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Illinoisans Should Start Testing Regularly For Coronavirus, Even Without Symptoms, State’s Top Doctor Says

"This amount of disease in our community, it's hard to think you could go anywhere and not be exposed," said Dr. Ngozi Ezike, head of the Illinois Department of Public Health.

COVID-19 testing in Chicago.
Chicago Mayor's Office
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CHICAGO — The state’s top doctor said people should start getting tested regularly for coronavirus, even if they don’t have symptoms, because there’s been so much spread in Illinois.

All of Illinois is firmly in the midst of a second wave of COVID-19, with new cases growing exponentially, daily deaths doubling and hospitalizations more than doubling in the past month, officials said Wednesday. The same day, the state reported 55 deaths — including that of a 30-year-old woman in Cook County — and 7,538 newly confirmed cases.

“We are fully into the second wave or second surge, and the cases are increasing exponentially,” said Dr. Ngozi Ezike, head of the Illinois Department of Public Health. At another pointed, she said, “This amount of disease in our community, it’s hard to think you could go anywhere and not be exposed.”

With so much spread of COVID-19, people need to start getting tested regularly, Ezike said.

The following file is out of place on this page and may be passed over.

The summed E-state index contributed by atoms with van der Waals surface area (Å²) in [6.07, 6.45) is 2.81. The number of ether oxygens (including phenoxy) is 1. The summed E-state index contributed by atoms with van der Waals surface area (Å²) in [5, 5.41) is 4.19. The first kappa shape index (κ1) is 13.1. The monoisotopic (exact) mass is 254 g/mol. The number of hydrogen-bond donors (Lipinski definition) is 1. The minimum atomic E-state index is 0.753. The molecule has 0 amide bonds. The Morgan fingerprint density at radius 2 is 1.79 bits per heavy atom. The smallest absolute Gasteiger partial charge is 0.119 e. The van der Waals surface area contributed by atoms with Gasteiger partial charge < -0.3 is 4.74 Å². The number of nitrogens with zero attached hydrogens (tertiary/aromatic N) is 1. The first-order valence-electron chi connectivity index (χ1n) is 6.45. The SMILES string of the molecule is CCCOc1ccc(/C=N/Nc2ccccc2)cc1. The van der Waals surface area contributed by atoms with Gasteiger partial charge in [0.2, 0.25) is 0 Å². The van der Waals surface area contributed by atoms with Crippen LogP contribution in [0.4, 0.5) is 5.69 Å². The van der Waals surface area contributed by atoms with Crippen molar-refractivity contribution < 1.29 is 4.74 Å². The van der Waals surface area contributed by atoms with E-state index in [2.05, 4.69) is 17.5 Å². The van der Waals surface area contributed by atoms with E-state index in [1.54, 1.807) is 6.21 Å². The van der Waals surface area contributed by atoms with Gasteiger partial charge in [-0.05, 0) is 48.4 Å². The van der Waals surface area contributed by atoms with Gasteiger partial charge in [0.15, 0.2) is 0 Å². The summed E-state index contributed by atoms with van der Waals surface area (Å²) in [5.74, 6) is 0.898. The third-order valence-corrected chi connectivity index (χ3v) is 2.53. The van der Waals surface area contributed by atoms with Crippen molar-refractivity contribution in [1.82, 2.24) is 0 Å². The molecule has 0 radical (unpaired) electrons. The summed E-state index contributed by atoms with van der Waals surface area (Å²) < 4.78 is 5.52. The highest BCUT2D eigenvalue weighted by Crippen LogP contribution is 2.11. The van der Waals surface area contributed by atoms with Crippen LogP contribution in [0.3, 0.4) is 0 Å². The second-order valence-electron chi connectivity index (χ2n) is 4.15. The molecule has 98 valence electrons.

RELATED: Poll Workers Should Get Tested For Coronavirus, Public Health Boss Says As Illinois Reports Widespread Outbreak

That holds true even if you haven’t had symptoms, Ezike said, since you could have and spread coronavirus while being asymptotic.

“You can’t know if you have COVID or not, so we really need to move away from waiting ’til you have symptoms” to get tested, Ezike said. “We cannot wait for symptoms. We need to be testing on a regular basis.”

People who think they’ve been exposed to COVID-19 should quarantine for 14 days and wait to get a test until at least seven days after the possible exposure, Ezike said. Even if the test comes back negative, people should continue to quarantine the full 14 days.

People should also be cautious and aware they can get a false negative, which means those who think they were exposed to COVID-19 should wear their masks and be as careful as possible, Ezike said.

The doctor particularly urged people who have been in high-risk settings — like poll workers — to get tested.

To find a testing location near you, click here or here.

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